Another welcome breath of fresh air comes at the hand of the team finally counting on new talent, bringing in the franchise’s first-ever rookie hires in Myung-heum "JJANGGU" Cho, Min-jun "PIGGY" Shin, and Enrique "Joobi" Triana (technically disregarding Wonhyeop "ArHaN" Jeong. I know, sue me). Joobi as the first player hired straight out of the collegiate scene while still under age hints at an extraordinary narrative which will travel with the Outlaws throughout the season. The descriptor of “moth-esque” has been brought up by several coaches I have talked to, hinting towards a smart player with great communication and high in-game intelligence but maybe only average mechanics.
JJANGGU and PIGGY join Houston as the former frontline of the relatively impressive Talon Esports. Especially PIGGY has been hailed behind the scenes as a valuable signing. JJANGGU, on the other hand, has had several critics and might be one of the weak links for the Outlaws, especially in Reinhardt metas. The team has highlighted his mechanical prowess which follows from a previous pro playing career as a DPS player. Whether or not this will be enough to get through a season as the only main tank remains to be seen.
Jung-woo "Happy" Lee is another player I put a lot of stock into, having vastly extended his hero pool from the Widowmaker one-trick he once appeared to be in his time in Contenders, now being able to play the full hitscan range to a respectable level.
One point I have my doubts about are the Outlaws coverage of the projectile DPS role. Sure, KSF will be able to pick up some of the heroes, but with him having more of a hitscan focus, I have to assume that João Pedro "Hydration" Goes Telles will likely have to play a significant amount of the season if projectile was to be played a lot.
You might think that for the aforementioned reasons, the Outlaws are put too far up the rankings, and I take little issue with that opinion. However, the volatility of this roster is expressed in the wide range of placings it could end up in. Being better than the aforementioned teams has a slightly higher probability in my mind.
#7 North America - Boston Uprising (Expected ranking range: 5th - 11th)
In order to be able to talk about the Uprising with their unannounced roster, outlining the expected line-up at least roughly requires speculation far beyond certainty. At this point in time, I will rate the Uprising under the assumption that a couple of players from World Game Star Phoenix will join Seung-hyun "Lori" Kim on the Uprising, elevating the team’s level significantly.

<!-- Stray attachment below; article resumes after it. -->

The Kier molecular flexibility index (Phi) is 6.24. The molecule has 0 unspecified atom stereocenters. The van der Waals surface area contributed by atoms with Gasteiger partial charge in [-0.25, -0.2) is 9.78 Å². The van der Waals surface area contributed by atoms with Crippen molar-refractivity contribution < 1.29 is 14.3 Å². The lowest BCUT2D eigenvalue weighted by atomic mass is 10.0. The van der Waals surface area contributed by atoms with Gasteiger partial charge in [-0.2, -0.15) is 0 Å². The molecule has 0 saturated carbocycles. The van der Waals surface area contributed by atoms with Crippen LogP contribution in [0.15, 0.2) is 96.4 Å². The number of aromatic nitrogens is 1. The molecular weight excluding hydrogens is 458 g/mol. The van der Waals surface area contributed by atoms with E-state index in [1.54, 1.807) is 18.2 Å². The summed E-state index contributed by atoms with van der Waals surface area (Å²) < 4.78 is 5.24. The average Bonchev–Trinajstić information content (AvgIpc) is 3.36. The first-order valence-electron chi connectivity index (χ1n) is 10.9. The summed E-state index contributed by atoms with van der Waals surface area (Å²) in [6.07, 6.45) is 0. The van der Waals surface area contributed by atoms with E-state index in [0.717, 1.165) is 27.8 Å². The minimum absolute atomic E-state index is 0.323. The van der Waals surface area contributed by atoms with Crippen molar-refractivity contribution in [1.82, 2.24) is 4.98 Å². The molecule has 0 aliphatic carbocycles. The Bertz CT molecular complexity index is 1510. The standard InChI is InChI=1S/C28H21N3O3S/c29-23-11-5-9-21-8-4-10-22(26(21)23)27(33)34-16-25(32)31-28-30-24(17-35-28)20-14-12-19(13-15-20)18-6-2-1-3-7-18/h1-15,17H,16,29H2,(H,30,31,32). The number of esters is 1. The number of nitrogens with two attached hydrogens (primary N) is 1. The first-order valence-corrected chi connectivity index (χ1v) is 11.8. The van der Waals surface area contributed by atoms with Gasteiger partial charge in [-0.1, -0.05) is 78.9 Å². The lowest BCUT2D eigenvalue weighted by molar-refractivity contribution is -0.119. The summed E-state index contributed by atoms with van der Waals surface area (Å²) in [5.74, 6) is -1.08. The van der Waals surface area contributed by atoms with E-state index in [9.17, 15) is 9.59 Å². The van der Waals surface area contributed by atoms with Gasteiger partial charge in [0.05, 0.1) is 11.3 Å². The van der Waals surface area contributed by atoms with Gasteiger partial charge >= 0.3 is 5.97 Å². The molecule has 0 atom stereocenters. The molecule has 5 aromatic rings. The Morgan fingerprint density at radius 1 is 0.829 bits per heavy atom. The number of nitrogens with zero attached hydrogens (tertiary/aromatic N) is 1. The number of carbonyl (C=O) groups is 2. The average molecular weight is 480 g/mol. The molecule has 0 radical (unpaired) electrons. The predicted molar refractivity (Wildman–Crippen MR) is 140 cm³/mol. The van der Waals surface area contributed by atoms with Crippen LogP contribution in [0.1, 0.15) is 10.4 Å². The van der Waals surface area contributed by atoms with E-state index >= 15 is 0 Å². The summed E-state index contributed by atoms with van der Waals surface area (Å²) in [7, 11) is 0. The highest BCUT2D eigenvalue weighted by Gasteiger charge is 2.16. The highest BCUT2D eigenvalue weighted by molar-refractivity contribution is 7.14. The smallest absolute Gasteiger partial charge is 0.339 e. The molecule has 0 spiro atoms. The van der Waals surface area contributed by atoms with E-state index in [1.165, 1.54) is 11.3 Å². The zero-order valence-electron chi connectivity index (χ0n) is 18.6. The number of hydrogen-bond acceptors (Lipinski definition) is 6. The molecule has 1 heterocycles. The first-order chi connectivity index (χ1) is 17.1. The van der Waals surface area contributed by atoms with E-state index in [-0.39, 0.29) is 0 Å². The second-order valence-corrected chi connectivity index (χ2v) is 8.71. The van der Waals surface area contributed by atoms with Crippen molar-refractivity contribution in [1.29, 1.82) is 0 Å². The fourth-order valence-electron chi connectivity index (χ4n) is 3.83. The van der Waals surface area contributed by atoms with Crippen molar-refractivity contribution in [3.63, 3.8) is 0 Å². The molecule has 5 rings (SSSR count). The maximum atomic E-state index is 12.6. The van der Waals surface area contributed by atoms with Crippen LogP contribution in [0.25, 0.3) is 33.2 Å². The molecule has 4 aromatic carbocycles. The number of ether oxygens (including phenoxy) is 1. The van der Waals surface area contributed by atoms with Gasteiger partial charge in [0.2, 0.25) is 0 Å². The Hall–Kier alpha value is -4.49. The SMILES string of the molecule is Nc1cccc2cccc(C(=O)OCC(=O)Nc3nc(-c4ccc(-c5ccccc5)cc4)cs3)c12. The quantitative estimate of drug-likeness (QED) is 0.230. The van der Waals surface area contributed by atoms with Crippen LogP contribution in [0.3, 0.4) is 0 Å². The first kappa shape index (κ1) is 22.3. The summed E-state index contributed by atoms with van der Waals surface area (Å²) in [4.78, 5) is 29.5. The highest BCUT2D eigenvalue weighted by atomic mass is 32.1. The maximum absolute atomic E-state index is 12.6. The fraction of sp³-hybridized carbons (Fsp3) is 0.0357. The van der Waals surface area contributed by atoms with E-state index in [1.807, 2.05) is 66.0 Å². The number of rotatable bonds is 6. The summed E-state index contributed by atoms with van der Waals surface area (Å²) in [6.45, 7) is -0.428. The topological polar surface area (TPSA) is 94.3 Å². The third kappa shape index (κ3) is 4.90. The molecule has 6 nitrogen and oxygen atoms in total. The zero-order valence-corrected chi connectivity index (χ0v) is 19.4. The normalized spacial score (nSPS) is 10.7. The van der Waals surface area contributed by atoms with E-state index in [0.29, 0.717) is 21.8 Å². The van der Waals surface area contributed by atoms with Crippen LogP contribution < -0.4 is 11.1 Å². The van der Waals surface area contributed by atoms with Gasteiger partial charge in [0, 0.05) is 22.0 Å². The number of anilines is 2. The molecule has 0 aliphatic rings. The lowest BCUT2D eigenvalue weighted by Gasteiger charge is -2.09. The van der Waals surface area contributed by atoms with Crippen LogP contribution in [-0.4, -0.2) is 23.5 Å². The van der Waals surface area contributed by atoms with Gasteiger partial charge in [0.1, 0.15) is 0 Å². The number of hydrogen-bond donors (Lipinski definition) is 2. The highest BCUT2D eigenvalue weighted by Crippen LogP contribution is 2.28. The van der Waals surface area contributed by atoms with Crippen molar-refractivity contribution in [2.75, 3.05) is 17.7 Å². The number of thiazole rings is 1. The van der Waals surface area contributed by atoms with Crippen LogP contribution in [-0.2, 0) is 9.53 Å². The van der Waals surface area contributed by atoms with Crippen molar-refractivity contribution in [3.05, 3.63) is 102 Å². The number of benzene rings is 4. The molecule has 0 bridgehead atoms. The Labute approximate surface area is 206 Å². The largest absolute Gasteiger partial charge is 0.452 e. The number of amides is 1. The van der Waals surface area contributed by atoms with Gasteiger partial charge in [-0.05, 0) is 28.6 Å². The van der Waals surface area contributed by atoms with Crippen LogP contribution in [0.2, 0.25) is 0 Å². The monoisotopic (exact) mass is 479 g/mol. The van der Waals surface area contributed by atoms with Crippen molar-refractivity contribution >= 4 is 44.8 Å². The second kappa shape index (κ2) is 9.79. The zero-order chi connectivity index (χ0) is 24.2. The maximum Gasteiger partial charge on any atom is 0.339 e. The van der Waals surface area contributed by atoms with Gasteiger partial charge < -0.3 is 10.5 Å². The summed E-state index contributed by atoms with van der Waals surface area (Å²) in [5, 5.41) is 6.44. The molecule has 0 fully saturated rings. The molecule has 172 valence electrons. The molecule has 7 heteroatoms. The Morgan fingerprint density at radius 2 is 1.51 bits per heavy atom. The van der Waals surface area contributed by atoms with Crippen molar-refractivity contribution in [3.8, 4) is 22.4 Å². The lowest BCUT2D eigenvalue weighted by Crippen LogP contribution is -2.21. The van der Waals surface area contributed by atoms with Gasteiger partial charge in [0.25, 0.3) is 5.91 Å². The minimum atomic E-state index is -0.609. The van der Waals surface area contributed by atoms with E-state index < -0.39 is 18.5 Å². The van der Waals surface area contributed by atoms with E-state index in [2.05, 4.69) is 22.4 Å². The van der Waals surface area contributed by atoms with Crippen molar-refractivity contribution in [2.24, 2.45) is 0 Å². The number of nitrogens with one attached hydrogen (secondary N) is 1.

If this assumption was to be true, one of two things could be the case. Either President of Gaming at the Boston Uprising Chris "HuK" Loranger has realised that there is a dip to buy in the market. With a lot of top talent being willing to sign for a small contract given the economic situation in the Overwatch League it would allow him to run a larger roster in North America. This antifragility (a system that gains from chaos) could be the ultimate play that makes the past two years of economic saving worthwhile, being able to justify a larger team to have a redemption season in 2021.
The other option is less exciting but equally possible given the history of the Uprising to operate within the full limits of the contracts that they sign. Perhaps all or some of the currently signed players are on contracts that allow the Uprising to part ways with them within 30 days, allowing them to thoroughly test the squad in the pre-season and put the players in each position against each other, battling it out for a starting position. In this scenario, some of the starters would eventually get the boot in one form or another.
The Uprising are another team with a still-operating academy roster that adds to teams under the economic barriers of season 4, allowing the benefits of readily accessible scrim partnership, the ability to keep two-way players in shape, and the possibility to promote strong players like Arthur "dridro" Szanto and arguably Jesse "Dove" Palomo.
As with many organisations, the team may stand and fall by what a new head coach, in their case Seung-hyun "Lori" Kim, is able to bring to the table. Coming in with a lot of confidence after their victory in Korean Contenders season 2 with WGS, the coach has expressed that he is looking to achieve a lot with the Uprising and he might just be given the tools to do it.
Think you can do an alright job at ranking the teams in the Overwatch League yourself? Take the aforementioned assumptions and rate the rosters yourself using fishghost's Team Ranker. Enter your username and choose GGRecon as a community to submit your list to! Drag and drop the teams as you see fit and submit them to the database. Under options and info, you can also export your ranking and share them with us on the official GGRecon Discord server in the Overwatch channel. Have fun!
Images via Blizzard Entertainment and Eric Doer